But after that big August splash last year, SpiralFrog was quiet. There were no announcements with the other major labels: Sony BMG, Warner Music Group and EMI. SpiralFrog may have run into a perception problem: Many in the business were leery about putting their songs next to the word "free," according to one music executive, who spoke on the condition of anonymity.

The thinking went something like this: The Internet was already responsible for undercutting the value of music. Why contribute any more to the idea that songs don't have financial value? Some decision makers at the labels were also skeptical of SpiralFrog's service. A song took as long as 90 seconds to download, which left ample time to present ads to users, but also enough time to irritate them.

Instead of launching the site in December as promised, SpiralFrog's management team, which included Kent, Chief Financial Officer Tom Patrylak, Chief Strategy Officer Bob Goodale, and Lance Ford, director of sales and marketing, left the company following a split with Mohen. They were followed by nearly half the members of SpiralFrog's board. Mohen ="9711371">replaced Kent and the departed board members and in recent months has launched test versions of SpiralFrog's Web sites in Canada and the United States.

Does SpiralFrog have enough gas?
Once SpiralFrog launches, which is expected to happen in the next several weeks, it will be competing with a library consisting of about 770,000 songs. By comparison, Apple offers more than 6 million songs on iTunes.

The other concern is whether the company has the resources to pay for additional licenses. SpiralFrog this year sold $10 million in secured notes, according to the SEC documents. The notes are essentially loans, and next month the company must begin paying down the annual 12 percent interest on those notes. This means that in addition to the licensing fees it must pay, SpiralFrog is also going to be paying off debt.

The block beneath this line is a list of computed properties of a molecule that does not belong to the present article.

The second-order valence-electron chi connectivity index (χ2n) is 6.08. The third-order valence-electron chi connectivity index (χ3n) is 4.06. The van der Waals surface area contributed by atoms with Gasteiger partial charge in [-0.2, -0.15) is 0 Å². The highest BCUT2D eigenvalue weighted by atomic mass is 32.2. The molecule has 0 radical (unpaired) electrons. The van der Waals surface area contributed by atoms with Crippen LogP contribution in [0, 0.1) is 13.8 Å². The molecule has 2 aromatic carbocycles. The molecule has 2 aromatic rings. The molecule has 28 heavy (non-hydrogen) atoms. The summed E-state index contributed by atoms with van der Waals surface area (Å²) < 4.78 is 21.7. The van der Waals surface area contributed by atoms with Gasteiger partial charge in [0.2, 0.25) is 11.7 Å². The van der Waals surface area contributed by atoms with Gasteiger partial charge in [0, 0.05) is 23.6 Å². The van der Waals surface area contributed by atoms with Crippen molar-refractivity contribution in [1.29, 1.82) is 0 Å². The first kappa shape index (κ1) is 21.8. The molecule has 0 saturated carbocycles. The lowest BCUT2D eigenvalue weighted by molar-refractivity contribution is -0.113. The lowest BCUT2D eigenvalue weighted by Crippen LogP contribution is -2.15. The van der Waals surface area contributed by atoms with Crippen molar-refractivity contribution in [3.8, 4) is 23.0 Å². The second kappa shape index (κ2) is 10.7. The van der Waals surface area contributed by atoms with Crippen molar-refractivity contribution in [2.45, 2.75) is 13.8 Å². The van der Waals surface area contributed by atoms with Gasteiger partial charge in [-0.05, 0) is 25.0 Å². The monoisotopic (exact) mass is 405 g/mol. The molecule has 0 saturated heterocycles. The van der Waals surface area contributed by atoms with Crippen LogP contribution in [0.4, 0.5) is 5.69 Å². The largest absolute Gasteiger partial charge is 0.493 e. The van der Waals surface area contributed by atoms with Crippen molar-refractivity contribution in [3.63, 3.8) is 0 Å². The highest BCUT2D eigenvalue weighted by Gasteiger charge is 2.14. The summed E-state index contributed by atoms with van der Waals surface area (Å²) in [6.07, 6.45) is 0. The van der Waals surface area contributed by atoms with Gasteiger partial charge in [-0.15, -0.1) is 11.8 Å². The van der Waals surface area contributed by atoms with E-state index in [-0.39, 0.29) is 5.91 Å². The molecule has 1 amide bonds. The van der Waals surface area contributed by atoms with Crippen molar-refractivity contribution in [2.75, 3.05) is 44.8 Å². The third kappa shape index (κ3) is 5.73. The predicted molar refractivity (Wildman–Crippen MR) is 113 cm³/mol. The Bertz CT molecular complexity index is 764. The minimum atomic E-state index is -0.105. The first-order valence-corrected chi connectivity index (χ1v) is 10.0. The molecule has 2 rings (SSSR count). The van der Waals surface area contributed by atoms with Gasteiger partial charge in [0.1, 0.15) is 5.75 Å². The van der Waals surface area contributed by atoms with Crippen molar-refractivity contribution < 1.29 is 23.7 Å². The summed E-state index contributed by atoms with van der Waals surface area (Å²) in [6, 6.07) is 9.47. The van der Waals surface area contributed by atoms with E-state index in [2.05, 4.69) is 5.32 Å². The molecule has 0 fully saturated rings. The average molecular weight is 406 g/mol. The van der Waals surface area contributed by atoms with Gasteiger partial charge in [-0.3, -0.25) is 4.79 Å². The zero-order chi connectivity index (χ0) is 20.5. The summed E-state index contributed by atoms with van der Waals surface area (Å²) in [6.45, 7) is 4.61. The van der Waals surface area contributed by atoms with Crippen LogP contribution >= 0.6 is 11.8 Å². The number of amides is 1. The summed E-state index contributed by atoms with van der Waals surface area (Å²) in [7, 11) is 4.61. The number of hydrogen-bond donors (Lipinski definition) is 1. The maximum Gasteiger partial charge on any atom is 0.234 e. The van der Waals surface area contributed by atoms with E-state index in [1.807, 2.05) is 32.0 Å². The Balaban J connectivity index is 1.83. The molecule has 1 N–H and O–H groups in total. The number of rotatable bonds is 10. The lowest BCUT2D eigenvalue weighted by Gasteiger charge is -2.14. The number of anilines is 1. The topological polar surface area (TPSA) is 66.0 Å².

SpiralFrog said in the 10SB filed with the SEC that its independent accountant "expressed substantial doubt about our ability to continue as a going concern." But Mohen downplayed financial worries. The item by the accountant is required for any company that hasn't generated profits in a year, he said, adding that any profitless start-up would receive the same boilerplate paragraph.

"What is changing is that SpiralFrog is now launching its Web site across the United States and Canada," Mohen said. "We have customers, we have revenues and we're about to have users. We are confident from our cash flow from operations and other steps we've taken that we will be successful."

SpiralFrog's troubles haven't shaken the faith of those who support the ad-supported business model. Ruckus Network, a free music service that has managed to sign all four major labels, offers more than 3 million songs and has operated for more than a year.

The difference between SpiralFrog and Ruckus is that the latter company targets college students. Herndon, Va.,-based Ruckus has deals to offer ad-supported music at more than 170 schools. Mike Bebel, president and CEO of privately held Ruckus, declined to discuss SpiralFrog specifically but did say that the trick to making money in the ad-supported business was offering a large music library.

"That means our users spend a lot of time on our service diving into our catalog," Bebel said. "Spending more time on the site means more ad impressions and that's what advertisers like to see."